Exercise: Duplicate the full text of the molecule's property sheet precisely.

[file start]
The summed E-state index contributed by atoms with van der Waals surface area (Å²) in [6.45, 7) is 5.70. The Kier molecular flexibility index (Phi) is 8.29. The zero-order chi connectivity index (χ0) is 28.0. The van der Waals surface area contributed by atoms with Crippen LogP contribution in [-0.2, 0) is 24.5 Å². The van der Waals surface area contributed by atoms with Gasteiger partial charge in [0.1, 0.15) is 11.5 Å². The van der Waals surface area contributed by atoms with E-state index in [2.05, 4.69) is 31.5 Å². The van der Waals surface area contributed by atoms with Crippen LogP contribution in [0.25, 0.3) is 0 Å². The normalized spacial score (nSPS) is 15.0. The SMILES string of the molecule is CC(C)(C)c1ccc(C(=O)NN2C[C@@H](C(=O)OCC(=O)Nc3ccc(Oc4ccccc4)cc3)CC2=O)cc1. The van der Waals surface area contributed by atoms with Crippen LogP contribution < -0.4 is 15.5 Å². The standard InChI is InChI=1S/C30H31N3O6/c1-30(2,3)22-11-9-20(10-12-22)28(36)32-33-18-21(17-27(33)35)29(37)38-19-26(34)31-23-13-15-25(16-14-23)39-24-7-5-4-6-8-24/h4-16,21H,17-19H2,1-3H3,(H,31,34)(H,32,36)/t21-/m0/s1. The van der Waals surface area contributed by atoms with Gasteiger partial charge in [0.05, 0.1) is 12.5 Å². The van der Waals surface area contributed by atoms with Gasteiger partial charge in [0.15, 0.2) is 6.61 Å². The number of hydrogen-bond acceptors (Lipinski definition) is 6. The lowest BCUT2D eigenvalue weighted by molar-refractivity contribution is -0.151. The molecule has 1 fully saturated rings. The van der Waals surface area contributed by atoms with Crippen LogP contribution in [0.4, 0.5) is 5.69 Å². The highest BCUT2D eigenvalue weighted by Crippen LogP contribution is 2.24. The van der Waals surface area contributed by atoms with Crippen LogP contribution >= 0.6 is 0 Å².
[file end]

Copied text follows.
The summed E-state index contributed by atoms with van der Waals surface area (Å²) in [6.45, 7) is 5.70. The Kier molecular flexibility index (Phi) is 8.29. The zero-order chi connectivity index (χ0) is 28.0. The van der Waals surface area contributed by atoms with Crippen LogP contribution in [-0.2, 0) is 24.5 Å². The van der Waals surface area contributed by atoms with Gasteiger partial charge in [0.1, 0.15) is 11.5 Å². The van der Waals surface area contributed by atoms with E-state index in [2.05, 4.69) is 31.5 Å². The van der Waals surface area contributed by atoms with Crippen LogP contribution in [0.25, 0.3) is 0 Å². The normalized spacial score (nSPS) is 15.0. The SMILES string of the molecule is CC(C)(C)c1ccc(C(=O)NN2C[C@@H](C(=O)OCC(=O)Nc3ccc(Oc4ccccc4)cc3)CC2=O)cc1. The van der Waals surface area contributed by atoms with Crippen LogP contribution < -0.4 is 15.5 Å². The standard InChI is InChI=1S/C30H31N3O6/c1-30(2,3)22-11-9-20(10-12-22)28(36)32-33-18-21(17-27(33)35)29(37)38-19-26(34)31-23-13-15-25(16-14-23)39-24-7-5-4-6-8-24/h4-16,21H,17-19H2,1-3H3,(H,31,34)(H,32,36)/t21-/m0/s1. The van der Waals surface area contributed by atoms with Gasteiger partial charge in [0.05, 0.1) is 12.5 Å². The van der Waals surface area contributed by atoms with Gasteiger partial charge in [0.15, 0.2) is 6.61 Å². The number of hydrogen-bond acceptors (Lipinski definition) is 6. The lowest BCUT2D eigenvalue weighted by molar-refractivity contribution is -0.151. The molecule has 1 fully saturated rings. The van der Waals surface area contributed by atoms with Crippen LogP contribution in [0.4, 0.5) is 5.69 Å². The highest BCUT2D eigenvalue weighted by Crippen LogP contribution is 2.24. The van der Waals surface area contributed by atoms with Crippen LogP contribution >= 0.6 is 0 Å².